Hackers Spotted Using PingPull Linux Variant in Cyberattacks

Hackers Spotted Using PingPull Linux Variant in Cyberattacks 

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Hackers Spotted Using PingPull Linux Variant in Cyberattacks 

Cyberattacks have become more sophisticated in recent years, with hackers employing a wide range of tools and strategies to get access to critical information. The use of malware is one of the most efficient tactics, and a new form of the PingPull virus has been uncovered, which is being used in targeted attacks by Chinese hackers.

PingPull malware has been around for a few years and is mostly used to steal data from affected systems. The software is meant to run in the background of a computer and collect data such as usernames, passwords, and other sensitive information. The latest version of PingPull is intended to run on Linux systems, as opposed to prior versions, which were intended to run on Windows systems.

The latest PingPull variant was found by cybersecurity researchers at Qihoo 360’s Netlab. The virus was discovered to be employed in targeted assaults against organisations in Southeast Asia, notably Myanmar, Vietnam, and the Philippines, according to the researchers. The hackers behind these attacks are thought to be members of the Chinese APT organization APT27 or Emissary Panda.

Hackers Spotted Using PingPull Linux Variant in Cyberattacks
Hackers Spotted Using PingPull Linux Variant in Cyberattacks

The malware is being disseminated using phishing emails that contain a malicious attachment that, when opened, installs the malware on the victim’s PC. When the malware is installed, it collects data from the infected system and sends it back to the attacker’s command-and-control server.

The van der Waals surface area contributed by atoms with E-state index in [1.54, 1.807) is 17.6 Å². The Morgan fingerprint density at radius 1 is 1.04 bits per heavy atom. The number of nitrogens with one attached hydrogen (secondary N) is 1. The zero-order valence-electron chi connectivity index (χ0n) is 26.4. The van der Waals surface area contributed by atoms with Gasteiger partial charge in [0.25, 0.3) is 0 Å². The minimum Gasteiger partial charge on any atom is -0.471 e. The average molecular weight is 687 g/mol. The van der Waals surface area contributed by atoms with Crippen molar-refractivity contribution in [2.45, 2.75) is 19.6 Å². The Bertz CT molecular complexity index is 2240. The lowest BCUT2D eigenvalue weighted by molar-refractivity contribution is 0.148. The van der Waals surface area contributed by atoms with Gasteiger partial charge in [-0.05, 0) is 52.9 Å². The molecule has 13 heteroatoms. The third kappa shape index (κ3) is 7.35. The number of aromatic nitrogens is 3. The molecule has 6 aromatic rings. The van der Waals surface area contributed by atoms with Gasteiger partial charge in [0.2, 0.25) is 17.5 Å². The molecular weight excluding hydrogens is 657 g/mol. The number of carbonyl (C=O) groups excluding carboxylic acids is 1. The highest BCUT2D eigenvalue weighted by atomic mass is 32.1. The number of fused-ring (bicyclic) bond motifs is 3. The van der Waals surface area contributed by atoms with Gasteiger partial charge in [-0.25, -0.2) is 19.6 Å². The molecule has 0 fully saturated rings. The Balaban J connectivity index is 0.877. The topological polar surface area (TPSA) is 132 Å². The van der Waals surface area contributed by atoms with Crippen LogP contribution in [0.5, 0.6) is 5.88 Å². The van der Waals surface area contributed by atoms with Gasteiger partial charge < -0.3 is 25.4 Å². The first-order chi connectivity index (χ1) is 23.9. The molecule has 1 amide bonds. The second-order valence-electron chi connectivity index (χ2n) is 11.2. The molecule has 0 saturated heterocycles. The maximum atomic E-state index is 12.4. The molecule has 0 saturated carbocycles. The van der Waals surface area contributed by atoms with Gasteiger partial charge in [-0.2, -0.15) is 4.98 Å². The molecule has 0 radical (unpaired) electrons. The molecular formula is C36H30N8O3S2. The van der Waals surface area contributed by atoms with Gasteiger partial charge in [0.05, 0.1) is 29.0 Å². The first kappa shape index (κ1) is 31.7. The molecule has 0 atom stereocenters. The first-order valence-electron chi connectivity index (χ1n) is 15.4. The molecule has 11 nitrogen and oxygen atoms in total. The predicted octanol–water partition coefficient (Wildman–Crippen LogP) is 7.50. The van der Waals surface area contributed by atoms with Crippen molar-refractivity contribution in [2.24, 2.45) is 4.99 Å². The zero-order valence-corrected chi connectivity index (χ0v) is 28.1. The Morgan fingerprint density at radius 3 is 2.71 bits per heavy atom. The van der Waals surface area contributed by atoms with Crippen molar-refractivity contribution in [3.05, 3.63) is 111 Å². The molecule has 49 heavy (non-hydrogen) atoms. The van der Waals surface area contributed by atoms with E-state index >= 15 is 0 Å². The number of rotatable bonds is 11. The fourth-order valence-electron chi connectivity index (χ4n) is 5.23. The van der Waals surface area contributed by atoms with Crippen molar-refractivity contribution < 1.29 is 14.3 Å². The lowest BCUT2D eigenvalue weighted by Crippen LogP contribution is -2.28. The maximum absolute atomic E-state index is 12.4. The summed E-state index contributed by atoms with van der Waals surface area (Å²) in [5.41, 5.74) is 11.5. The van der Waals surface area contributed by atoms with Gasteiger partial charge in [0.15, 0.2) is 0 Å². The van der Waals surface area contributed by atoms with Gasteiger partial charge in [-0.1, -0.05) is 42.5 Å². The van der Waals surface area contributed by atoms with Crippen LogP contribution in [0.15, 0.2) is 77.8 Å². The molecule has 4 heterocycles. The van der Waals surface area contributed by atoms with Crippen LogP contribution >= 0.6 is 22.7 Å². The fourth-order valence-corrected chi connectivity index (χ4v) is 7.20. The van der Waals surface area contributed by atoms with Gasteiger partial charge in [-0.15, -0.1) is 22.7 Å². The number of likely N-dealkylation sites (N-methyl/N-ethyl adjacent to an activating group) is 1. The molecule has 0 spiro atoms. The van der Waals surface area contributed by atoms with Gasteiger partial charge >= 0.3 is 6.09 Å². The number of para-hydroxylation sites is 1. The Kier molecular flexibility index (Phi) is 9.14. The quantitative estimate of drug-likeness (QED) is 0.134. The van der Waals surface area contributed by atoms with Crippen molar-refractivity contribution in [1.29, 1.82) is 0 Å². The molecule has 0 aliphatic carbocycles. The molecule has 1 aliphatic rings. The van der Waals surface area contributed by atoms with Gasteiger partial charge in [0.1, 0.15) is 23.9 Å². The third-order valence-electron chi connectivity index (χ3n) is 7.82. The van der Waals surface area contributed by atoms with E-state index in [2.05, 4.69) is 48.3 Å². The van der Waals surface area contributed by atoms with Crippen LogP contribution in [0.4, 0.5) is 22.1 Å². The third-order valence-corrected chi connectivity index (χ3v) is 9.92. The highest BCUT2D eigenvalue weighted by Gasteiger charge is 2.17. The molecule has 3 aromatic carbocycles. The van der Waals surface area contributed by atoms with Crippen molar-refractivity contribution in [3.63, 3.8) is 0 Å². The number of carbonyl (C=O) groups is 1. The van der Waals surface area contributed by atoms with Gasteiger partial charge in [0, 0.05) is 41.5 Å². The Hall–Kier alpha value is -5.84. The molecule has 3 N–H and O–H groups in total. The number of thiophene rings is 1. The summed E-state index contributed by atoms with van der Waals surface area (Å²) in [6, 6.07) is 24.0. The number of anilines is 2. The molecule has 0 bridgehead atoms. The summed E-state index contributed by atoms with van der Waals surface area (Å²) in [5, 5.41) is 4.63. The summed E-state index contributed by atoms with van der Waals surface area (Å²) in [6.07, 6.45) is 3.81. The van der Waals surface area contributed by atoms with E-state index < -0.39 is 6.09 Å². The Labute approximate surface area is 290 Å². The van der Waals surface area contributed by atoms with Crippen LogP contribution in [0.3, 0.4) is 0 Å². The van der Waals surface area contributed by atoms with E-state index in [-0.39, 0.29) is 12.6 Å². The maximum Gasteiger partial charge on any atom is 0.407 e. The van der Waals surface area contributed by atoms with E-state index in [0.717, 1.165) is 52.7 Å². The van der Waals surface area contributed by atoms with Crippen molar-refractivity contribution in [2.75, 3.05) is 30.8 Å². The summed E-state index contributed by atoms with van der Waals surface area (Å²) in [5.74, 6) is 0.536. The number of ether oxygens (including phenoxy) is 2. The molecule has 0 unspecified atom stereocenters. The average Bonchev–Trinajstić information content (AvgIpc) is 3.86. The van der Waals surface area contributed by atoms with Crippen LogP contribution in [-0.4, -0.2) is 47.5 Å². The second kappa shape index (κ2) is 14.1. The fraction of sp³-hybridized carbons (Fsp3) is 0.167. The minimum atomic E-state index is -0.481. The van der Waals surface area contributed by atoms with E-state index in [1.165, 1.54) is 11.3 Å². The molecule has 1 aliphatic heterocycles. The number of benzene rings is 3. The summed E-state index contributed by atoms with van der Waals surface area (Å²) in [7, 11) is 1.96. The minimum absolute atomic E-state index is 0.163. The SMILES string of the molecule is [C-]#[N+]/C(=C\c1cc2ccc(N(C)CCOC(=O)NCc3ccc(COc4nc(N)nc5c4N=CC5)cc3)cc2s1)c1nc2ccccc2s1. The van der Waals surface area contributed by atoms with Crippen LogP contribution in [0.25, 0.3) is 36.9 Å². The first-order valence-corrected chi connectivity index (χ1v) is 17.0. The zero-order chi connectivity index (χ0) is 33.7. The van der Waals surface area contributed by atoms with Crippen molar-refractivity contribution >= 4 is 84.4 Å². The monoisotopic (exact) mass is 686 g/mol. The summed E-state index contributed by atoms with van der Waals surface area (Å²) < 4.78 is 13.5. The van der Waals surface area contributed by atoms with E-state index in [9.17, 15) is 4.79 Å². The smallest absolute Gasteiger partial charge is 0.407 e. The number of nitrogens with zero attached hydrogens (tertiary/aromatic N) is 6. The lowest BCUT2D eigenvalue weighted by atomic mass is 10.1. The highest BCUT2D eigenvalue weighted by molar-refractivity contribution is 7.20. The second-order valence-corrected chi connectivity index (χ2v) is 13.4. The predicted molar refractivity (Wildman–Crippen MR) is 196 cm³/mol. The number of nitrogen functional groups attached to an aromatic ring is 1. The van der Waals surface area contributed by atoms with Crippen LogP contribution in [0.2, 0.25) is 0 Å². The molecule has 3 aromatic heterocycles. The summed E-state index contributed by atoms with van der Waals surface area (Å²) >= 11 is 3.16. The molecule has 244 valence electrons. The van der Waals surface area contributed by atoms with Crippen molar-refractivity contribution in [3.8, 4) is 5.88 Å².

See more: NCR resumes services after a ransomware attack

Because Linux systems are frequently used in critical infrastructure and other sensitive environments, the Linux variant of PingPull is especially concerning. Many cybersecurity professionals use Linux, and the fact that the virus is built to execute on this platform shows that the attackers are actively targeting them. Organizations must be attentive to email security to protect themselves against this type of assault. Employees should be trained to recognize phishing emails and should never open attachments or click on links from unknown senders. Maintaining software and operating systems up to date is also critical to guarantee that known vulnerabilities are patched.

See more: NAS and ESXi Hosts targeted by RTM Locker’s Linux Ransomware

The discovery of a Linux variant of the PingPull malware is a worrying development in the world of cybercrime. Organizations must remain cautious and take precautions against this type of attack. Organizations can limit their vulnerability to these types of attacks by installing strong security measures and remaining up to date on the latest threats.


Author: Jasmine Sahoo

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